Froward

    The Hebrew פָּתַל (pâthal), from the primitive meaning to twine or twist, is translated in the KJV as froward, wrestled, or twisted.1 Froward is a 12th century English word meaning moving or facing away from something or someone, as opposed to toward which means moving or facing in the direction of something or someone. Frowardness means stubbornness or contrariness. “If we are froward, we are stubborn or contrary with one another. We dispute. We find it difficult to agree. Much debate and anger is produced by frowardness.”2 It requires strength to refrain from contention and disputes with froward and arrogant people. When one feels strongly that he is right or is firmly convinced someone else is wrong, it is difficult to bridle one’s tongue and meekly persuade without contention.3 The Heavenly Mother, as “Wisdom,” mentions her opposition to the froward. She declares She hates the froward mouth. We repel Her by being argumentative and contrary with one another. The Mother must possess great strength because She hates the froward — the contentious. She does not welcome that spirit in Herself or any of Her offspring (see Proverbs 1:34).4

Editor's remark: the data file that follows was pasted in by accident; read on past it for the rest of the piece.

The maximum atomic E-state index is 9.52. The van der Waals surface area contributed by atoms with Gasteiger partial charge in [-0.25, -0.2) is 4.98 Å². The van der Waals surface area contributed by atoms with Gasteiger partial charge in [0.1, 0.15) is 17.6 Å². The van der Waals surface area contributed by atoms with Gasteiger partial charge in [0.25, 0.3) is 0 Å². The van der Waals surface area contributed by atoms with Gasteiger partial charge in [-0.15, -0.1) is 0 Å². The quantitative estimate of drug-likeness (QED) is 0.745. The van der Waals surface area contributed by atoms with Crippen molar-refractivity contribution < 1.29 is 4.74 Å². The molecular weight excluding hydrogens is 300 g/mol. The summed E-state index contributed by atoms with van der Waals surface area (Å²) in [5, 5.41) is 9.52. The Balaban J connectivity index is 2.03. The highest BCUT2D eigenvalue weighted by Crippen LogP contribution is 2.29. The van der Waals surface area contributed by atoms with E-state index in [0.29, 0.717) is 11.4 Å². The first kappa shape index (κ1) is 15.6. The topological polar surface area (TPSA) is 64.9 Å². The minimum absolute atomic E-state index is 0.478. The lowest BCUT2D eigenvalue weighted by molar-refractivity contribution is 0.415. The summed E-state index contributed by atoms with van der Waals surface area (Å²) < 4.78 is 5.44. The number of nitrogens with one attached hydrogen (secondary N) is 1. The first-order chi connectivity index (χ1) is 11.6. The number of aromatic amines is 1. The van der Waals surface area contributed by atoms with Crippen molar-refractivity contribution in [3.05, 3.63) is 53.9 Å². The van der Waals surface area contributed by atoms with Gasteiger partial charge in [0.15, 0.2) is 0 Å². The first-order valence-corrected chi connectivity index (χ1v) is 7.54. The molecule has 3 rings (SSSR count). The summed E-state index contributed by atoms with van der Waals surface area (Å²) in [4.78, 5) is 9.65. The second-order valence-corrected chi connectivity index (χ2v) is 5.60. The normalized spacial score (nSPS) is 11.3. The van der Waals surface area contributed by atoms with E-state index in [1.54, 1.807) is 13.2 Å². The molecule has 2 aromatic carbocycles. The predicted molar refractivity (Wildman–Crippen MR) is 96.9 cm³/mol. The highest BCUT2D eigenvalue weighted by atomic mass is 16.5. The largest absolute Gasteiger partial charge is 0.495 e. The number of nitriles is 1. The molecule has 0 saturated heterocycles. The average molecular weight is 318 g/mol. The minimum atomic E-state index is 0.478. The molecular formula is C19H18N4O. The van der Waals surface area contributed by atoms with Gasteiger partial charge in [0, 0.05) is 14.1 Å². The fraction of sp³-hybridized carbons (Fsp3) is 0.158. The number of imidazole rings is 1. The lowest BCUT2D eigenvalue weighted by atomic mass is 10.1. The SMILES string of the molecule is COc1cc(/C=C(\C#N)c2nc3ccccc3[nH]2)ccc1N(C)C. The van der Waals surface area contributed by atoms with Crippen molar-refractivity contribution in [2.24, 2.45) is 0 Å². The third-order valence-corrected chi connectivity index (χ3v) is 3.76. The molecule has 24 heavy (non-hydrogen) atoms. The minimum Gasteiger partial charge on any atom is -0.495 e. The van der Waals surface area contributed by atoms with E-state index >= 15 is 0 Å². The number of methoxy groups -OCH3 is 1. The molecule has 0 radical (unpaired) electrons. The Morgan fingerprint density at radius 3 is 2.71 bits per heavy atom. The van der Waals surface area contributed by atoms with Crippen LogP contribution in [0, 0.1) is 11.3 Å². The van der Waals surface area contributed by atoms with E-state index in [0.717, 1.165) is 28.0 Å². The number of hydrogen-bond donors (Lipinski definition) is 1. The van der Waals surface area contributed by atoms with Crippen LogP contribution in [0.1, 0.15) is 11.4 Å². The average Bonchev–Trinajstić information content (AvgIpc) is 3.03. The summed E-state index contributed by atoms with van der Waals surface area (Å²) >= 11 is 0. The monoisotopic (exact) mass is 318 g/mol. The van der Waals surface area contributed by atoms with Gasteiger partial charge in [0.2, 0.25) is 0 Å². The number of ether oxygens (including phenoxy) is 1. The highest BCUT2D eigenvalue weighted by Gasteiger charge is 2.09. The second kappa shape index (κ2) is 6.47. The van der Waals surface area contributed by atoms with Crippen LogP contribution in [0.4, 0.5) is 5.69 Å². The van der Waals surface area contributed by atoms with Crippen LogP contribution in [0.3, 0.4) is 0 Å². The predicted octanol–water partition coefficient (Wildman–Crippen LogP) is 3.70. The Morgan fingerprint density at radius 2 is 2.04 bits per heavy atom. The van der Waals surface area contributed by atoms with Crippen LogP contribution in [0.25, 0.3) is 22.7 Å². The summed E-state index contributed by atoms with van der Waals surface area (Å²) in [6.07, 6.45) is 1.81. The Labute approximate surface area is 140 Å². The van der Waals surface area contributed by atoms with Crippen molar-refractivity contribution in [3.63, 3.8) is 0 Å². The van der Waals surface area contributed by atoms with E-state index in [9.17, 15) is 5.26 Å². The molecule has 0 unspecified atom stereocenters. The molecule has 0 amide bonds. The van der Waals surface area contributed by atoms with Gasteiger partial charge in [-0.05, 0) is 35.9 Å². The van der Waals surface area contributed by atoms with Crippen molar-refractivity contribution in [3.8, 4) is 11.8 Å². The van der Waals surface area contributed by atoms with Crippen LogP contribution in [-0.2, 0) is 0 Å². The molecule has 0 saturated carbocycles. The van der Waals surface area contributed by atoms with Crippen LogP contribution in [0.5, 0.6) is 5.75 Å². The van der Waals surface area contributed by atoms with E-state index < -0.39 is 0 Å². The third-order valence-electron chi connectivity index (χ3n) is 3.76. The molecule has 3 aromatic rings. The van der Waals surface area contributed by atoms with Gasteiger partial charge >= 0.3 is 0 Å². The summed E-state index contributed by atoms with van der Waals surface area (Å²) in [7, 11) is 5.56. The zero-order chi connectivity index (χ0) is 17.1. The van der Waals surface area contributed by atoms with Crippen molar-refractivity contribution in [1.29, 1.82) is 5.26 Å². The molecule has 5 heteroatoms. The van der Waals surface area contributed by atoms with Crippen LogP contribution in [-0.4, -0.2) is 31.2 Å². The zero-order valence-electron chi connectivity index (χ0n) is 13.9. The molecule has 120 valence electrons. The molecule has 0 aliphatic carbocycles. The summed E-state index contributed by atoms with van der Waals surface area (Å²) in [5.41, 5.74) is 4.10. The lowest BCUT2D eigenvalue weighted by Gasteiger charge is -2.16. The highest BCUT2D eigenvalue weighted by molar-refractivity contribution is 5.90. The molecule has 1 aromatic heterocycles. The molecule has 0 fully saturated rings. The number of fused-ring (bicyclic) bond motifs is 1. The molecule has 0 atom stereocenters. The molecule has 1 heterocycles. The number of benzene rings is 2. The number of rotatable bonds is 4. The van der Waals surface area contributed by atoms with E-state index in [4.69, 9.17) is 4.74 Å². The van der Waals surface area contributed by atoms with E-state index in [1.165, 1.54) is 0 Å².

1 Strong’s Concordance, H6617.

    2 “Our Divine Parents,” March 25, 2018, 5, paper.

    3 “Our Divine Parents,” March 25, 2018, 7., paper.

    4 “Our Divine Parents,” March 25, 2018, 6., paper.






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